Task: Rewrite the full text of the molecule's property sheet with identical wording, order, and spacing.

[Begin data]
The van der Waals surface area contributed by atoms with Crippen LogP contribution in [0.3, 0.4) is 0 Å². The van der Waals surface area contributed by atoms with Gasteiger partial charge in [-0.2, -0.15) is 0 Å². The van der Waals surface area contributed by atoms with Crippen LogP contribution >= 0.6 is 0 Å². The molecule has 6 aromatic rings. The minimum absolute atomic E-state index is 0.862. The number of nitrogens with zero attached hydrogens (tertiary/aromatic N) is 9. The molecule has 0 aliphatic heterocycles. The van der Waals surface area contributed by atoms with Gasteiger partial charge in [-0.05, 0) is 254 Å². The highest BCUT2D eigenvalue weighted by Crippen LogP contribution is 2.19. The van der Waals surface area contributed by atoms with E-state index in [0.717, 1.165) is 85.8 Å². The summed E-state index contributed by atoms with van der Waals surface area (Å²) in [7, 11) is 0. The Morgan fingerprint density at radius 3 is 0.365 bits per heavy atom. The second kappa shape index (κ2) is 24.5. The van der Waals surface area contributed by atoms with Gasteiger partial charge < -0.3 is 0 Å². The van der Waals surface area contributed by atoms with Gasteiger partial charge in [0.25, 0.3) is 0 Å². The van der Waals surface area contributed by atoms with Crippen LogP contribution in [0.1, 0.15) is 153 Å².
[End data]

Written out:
The van der Waals surface area contributed by atoms with Crippen LogP contribution in [0.3, 0.4) is 0 Å². The van der Waals surface area contributed by atoms with Gasteiger partial charge in [-0.2, -0.15) is 0 Å². The van der Waals surface area contributed by atoms with Crippen LogP contribution >= 0.6 is 0 Å². The molecule has 6 aromatic rings. The minimum absolute atomic E-state index is 0.862. The number of nitrogens with zero attached hydrogens (tertiary/aromatic N) is 9. The molecule has 0 aliphatic heterocycles. The van der Waals surface area contributed by atoms with Gasteiger partial charge in [-0.05, 0) is 254 Å². The highest BCUT2D eigenvalue weighted by Crippen LogP contribution is 2.19. The van der Waals surface area contributed by atoms with E-state index in [0.717, 1.165) is 85.8 Å². The summed E-state index contributed by atoms with van der Waals surface area (Å²) in [7, 11) is 0. The Morgan fingerprint density at radius 3 is 0.365 bits per heavy atom. The second kappa shape index (κ2) is 24.5. The van der Waals surface area contributed by atoms with Gasteiger partial charge < -0.3 is 0 Å². The van der Waals surface area contributed by atoms with Gasteiger partial charge in [0.25, 0.3) is 0 Å². The van der Waals surface area contributed by atoms with Crippen LogP contribution in [0.1, 0.15) is 153 Å².